Picture Three: Covered Bridge in Wolcott
Picture Four: Long ago Wolcott, but Thomas and Mary lived much before even this...

Tuesday, June 1, 2010

June Birthdays: Part One

I hope everyone enjoyed a beautiful, sunny Memorial Day Weekend! We enjoyed our oldest son’s college graduation—good to see Ithaca, New York again in all of its flowering splendor.

Did you know that Memorial Day was known as ‘Decoration Day’? Memorial Day honors US soldiers who have died while in military service, and it has been around since the Civil War.

As we fans of Waterloo, NY, know, the first known observance of Memorial Day was in Waterloo, on May 5th, 1866, and every year since then. In 1966—one hundred years later, Waterloo was designated the ‘Birthplace of Memorial Day’.

By the First World War, Memorial Day was chiefly known as a Civil War holiday, so the WWOne soldiers pushed for their own holiday, which is why we have Veteran’s Day in November. In 1971, Congress moved Memorial Day to the last Monday in May—after all, we have to have a three weekend, right?!

But, June has arrived, and on we go with summer 2010-- I hope that everyone has a safe, healthy and fun filled three months!

We’ll begin with the June Birthdays of some Taylor Relatives:

Jane Livingston, (mother of Emma Carson, so grandmother of Lloyd, Floyd and Florence Taylor), Bryant Waller (B.W.) Taylor (father of Lloyd, Floyd and Florence), Charles C Doran (son of Florence Taylor Doran, sister of Lloyd and Floyd), and Jonathan Taylor (son of Barry and Cathy Taylor, and so grandson of Floyd and Dene) all have June Birthdays.

And, In Arnon’s family, we celebrate James Lee Taylor ( Arnon’s son ) and James Lee’s daughter, Erin Louise Taylor, Diana Maria McCarty ( Arnon’s daughter), and Michelina Paige Letourneau (Cynthia's daughter, granddaughter of Nancy Taylor Wright).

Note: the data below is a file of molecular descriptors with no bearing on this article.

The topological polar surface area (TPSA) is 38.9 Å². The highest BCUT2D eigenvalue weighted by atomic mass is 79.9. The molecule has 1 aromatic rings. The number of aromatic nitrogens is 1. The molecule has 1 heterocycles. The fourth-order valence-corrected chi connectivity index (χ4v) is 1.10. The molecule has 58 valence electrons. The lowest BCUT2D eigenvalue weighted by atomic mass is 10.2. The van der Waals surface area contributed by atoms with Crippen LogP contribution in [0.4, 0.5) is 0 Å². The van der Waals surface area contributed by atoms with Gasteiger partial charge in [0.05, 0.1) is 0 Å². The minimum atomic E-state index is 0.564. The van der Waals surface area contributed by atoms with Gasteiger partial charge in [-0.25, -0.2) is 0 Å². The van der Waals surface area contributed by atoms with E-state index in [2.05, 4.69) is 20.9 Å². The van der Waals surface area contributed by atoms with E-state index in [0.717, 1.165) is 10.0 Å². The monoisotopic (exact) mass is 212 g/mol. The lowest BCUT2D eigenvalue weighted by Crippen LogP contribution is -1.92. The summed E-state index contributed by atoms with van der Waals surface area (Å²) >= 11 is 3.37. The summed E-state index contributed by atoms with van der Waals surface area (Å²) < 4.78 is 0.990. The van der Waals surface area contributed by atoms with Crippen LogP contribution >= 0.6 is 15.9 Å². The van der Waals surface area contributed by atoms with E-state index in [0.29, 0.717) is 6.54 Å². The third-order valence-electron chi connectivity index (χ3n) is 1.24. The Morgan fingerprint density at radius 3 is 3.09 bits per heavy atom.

Picture One: Jane Livingston
Picture Two: B.W. Taylor
Picture Three: Jim and Bob, 1984
Picture Four: : Diana and Maria
Picture Five: Mickey

June Birthdays, Part Two:

On the Baker side, Adin L. Baker (brother of Ethel and Lil), Carol Ann Arnold ( daughter of Linda, daughter of Sylva), and David Wendell Henderson ( Wendell’s son) enjoy Birthdays this month.

Also, Gladys’ daughter, Kathryn Wood Barron, and her daughter, Kayte Barron Langstaff, and Kayte’s son, Gavyn Langstaff ALL have June Birthdays.

Picture One: Ethel and Adin, 1909
Picture Two: David
Picture Three: Kathryn
Picture Four: Kayte, Gavyn, and Spice

June Birthdays, Part Three:

In Harold’s family, Thomas Baley Jr. ( husband of Yvonne, daughter of Kathy Taylor), and Daniel Taylor Spear ( Mary Lou’s son)

In Doris’ family, Janis Harvey Hawkes ( Mickey’s wife) and

In Ruth’s family, Jonathan Paul Maney, and Karen Kalke Maney (Dan’s wife) ALL celebrate this month.

Picture One: Tom and Yvonne
Picture Two: Matthew, Jesse, and Daniel
Picture Three: Jan
Picture Four: Jon and Jill